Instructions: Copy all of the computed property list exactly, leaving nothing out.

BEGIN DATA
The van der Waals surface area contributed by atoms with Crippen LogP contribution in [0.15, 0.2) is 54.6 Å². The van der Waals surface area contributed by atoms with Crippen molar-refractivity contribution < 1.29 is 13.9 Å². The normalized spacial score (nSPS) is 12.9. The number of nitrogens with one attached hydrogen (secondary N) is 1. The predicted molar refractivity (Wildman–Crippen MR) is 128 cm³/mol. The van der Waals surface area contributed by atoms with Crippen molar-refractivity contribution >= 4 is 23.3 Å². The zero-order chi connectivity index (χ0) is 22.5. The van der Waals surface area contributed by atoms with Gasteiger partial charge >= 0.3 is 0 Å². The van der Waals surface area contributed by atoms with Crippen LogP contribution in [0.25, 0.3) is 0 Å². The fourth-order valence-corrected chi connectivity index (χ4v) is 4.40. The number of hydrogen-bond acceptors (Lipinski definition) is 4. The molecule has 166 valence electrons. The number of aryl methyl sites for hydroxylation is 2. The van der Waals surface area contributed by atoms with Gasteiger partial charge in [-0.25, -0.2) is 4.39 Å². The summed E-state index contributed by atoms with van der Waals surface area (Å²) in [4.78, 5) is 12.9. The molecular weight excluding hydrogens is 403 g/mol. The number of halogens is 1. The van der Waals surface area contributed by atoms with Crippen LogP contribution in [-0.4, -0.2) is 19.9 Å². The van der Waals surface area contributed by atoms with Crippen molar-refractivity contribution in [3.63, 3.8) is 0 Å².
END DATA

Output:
The van der Waals surface area contributed by atoms with Crippen LogP contribution in [0.15, 0.2) is 54.6 Å². The van der Waals surface area contributed by atoms with Crippen molar-refractivity contribution < 1.29 is 13.9 Å². The normalized spacial score (nSPS) is 12.9. The number of nitrogens with one attached hydrogen (secondary N) is 1. The predicted molar refractivity (Wildman–Crippen MR) is 128 cm³/mol. The van der Waals surface area contributed by atoms with Crippen molar-refractivity contribution >= 4 is 23.3 Å². The zero-order chi connectivity index (χ0) is 22.5. The van der Waals surface area contributed by atoms with Gasteiger partial charge >= 0.3 is 0 Å². The van der Waals surface area contributed by atoms with Crippen LogP contribution in [0.25, 0.3) is 0 Å². The fourth-order valence-corrected chi connectivity index (χ4v) is 4.40. The number of hydrogen-bond acceptors (Lipinski definition) is 4. The molecule has 166 valence electrons. The number of aryl methyl sites for hydroxylation is 2. The van der Waals surface area contributed by atoms with Gasteiger partial charge in [-0.25, -0.2) is 4.39 Å². The summed E-state index contributed by atoms with van der Waals surface area (Å²) in [4.78, 5) is 12.9. The molecular weight excluding hydrogens is 403 g/mol. The number of halogens is 1. The van der Waals surface area contributed by atoms with Crippen LogP contribution in [-0.4, -0.2) is 19.9 Å². The van der Waals surface area contributed by atoms with Crippen molar-refractivity contribution in [3.63, 3.8) is 0 Å².